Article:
Egypt’s finance and foreign ministers resigned over the weekend ahead of a sweeping cabinet reshuffle the government is carrying out to appease an increasingly restless public.

The expected exit of more than half of the Egyptian cabinet’s members comes amid complaints that the interim military rulers have been slow to enact meaningful reforms. Activists say that the generals have failed to dismantle the power structure that remained largely intact when President Hosni Mubarak was ousted in February.

“We all share a sense that a large number of the cabinet members are not supportive of the revolution,” said prominent activist Hossam Bahgat, director of the Egyptian Initiative for Personal Rights. He cited the government’s prohibition on labor strikes, its failure to reform the infamous police forces and the anemic state of the welfare system.

Egyptian media outlets have reported that as many as 15 ministers could be replaced by Monday.

Meanwhile, Farid el-Deeb, Mubarak’s attorney, said Sunday that the former president had suffered a stroke and was in a coma. Hospital officials denied the assertion. “Mubarak’s condition remains stable and he falls into coma occasionally, so nothing is new in his condition,” a doctor at Sharm el-Sheikh International Hospital told the Reuters news agency.

Mubarak, 83, has been hospitalized in the Red Sea resort town of Sharm el-Sheikh since April.

The cabinet reshuffle is likely to leave many Egyptians unsatisfied, however, because the justice and interior ministers, among the most divisive figures in the government, are expected to survive the purge, according to the state-run Middle East News Agency.

As protests have intensified in recent weeks, activists have been calling for the dismissal of both ministers, citing the sluggish pace of the prosecutions of Mubarak and other officials from his regime. The Interior Ministry remains a lightning rod; activists say it has done a poor job of holding abusive police officials responsible.

Protesters have increasingly lashed out at the military leaders, who just months ago were hailed as heroes for siding with the revolutionaries. On Saturday, a general who went to Cairo’s Tahrir Square to meet with demonstrators left amid boos and jeers.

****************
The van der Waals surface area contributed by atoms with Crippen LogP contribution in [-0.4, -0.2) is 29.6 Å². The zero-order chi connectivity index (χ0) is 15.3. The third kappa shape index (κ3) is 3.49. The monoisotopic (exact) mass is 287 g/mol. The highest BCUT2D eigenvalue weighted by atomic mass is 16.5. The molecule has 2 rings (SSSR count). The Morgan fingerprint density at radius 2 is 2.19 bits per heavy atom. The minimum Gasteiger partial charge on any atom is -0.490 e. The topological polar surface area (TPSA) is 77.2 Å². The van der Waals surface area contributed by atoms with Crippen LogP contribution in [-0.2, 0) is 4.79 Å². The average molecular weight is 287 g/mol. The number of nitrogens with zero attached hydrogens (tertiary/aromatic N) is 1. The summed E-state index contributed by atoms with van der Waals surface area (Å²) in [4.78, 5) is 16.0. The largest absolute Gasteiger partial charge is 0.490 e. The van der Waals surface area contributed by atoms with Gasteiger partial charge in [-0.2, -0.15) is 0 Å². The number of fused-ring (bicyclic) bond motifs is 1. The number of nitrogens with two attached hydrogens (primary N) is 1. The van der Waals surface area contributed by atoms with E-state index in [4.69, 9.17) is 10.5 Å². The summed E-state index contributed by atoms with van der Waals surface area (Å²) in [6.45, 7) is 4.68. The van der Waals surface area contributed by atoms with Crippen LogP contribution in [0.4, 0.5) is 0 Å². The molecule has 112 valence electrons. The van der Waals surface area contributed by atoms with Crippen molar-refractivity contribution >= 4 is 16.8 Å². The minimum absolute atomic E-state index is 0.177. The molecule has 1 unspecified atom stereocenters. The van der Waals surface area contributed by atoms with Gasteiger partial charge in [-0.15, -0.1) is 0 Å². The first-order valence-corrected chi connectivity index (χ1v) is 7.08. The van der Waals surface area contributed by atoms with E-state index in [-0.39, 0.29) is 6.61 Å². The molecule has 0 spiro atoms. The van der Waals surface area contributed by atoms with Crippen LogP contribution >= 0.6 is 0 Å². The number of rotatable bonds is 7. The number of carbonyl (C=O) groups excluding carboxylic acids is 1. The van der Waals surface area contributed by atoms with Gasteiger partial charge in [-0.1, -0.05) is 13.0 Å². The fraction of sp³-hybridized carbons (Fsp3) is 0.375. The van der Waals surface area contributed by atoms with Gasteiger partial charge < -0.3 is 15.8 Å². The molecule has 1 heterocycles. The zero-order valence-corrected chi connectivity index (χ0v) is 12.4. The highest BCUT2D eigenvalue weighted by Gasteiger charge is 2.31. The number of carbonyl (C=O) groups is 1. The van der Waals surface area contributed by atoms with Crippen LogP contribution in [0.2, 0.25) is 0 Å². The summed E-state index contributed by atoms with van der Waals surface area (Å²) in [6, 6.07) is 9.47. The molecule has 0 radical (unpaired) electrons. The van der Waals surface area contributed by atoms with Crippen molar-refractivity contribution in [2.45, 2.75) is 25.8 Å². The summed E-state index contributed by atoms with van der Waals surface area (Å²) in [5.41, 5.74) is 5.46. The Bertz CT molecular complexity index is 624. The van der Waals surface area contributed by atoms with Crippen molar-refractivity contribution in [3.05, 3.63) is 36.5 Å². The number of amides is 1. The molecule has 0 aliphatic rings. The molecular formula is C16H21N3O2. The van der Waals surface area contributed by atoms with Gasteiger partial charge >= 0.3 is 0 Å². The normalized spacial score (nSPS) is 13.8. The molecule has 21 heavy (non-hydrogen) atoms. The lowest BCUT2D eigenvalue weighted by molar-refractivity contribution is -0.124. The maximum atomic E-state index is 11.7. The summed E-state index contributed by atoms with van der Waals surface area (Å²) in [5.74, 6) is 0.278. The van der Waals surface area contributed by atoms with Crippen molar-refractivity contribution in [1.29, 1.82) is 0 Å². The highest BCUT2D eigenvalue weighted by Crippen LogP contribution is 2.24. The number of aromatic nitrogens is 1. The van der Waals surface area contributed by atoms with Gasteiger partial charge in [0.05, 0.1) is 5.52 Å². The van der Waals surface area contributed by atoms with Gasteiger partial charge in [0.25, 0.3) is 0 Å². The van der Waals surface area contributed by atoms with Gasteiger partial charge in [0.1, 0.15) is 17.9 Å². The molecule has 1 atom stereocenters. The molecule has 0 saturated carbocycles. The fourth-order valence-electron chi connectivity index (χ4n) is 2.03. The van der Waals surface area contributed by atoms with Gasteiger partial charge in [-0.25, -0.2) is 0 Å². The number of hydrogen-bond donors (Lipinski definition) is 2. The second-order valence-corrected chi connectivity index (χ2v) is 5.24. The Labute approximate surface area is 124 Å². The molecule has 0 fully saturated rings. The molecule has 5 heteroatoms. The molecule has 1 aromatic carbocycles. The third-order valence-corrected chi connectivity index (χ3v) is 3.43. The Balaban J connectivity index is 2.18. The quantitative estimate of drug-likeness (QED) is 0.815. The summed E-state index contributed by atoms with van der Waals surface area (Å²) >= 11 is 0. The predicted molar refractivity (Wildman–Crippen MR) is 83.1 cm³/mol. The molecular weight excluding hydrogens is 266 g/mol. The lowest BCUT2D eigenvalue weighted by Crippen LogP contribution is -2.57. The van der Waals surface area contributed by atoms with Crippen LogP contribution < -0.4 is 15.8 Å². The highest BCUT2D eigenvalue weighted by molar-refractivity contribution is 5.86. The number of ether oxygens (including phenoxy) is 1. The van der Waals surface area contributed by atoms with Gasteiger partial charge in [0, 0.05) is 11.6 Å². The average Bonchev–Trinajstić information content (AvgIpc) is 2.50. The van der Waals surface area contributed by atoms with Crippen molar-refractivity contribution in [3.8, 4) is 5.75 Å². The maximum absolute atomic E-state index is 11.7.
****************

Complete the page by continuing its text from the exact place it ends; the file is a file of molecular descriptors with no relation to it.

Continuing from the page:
Outgoing Finance Minister Samir Radwan told Reuters that policymaking had become erratic in the months that followed the sudden fall of Mubarak.

Radwan recently negotiated a $3 billion loan deal with the International Monetary Fund that would have eased some of the cash-strapped government’s most pressing needs. Last month, though, the ruling Supreme Council of the Armed Forces scrapped the deal, saying the country could do without foreign aid.

“People don’t know what they want,” Radwan was quoted as having told Reuters. “Do they want increased expenditure and no borrowing from abroad? Everybody has suddenly become an expert on financial policy. That is not an atmosphere conducive to efficient work.”

Prime Minister Essam Sharaf on Sunday appointed Hazem el-Beblawi to serve as deputy prime minister for economic affairs and finance minister. Sharaf appointed a second deputy prime minister, Ali al-Selmy, to oversee political development and democratic transition. Selmy will be tasked with building democratic institutions as Egypt gears up for parliamentary elections, scheduled to take place in the fall.

The appointments follow the resignation of Deputy Prime Minister Yehia el-Gamal, who stepped down last week. Foreign Minister Mohammed al-Orabi, who was a veteran diplomat in the Mubarak regime, resigned Saturday, after less than a month in office.

Egypt experts said it was difficult to assess whether the cabinet changes would placate protesters. Although Sharaf is the nominal civilian head of the country, the generals who assumed power after Mubarak’s ouster wield near-absolute authority.

“It is not clear how much power cabinet ministers have in the current situation or whether their replacement will help satisfy protesters’ specific demands,” said Elijah Zarwan, a Cairo-based expert at the International Crisis Group.

Adel Hammouda, editor in chief of the independent Egyptian newsweekly El Fagr, called the cabinet changes superficial.

The military council holds the true power and has refused to accept the prime minister’s resignation, he said.

“They want a weak government so they can control it,” Hammouda said. “We have the same regime. We have a higher authority that’s silent as the demands in the street are escalating and a government in the middle making weak decisions.”

Special correspondent Sulafeh Munzir al-Shami and staff writer Leila Fadel contributed to this report.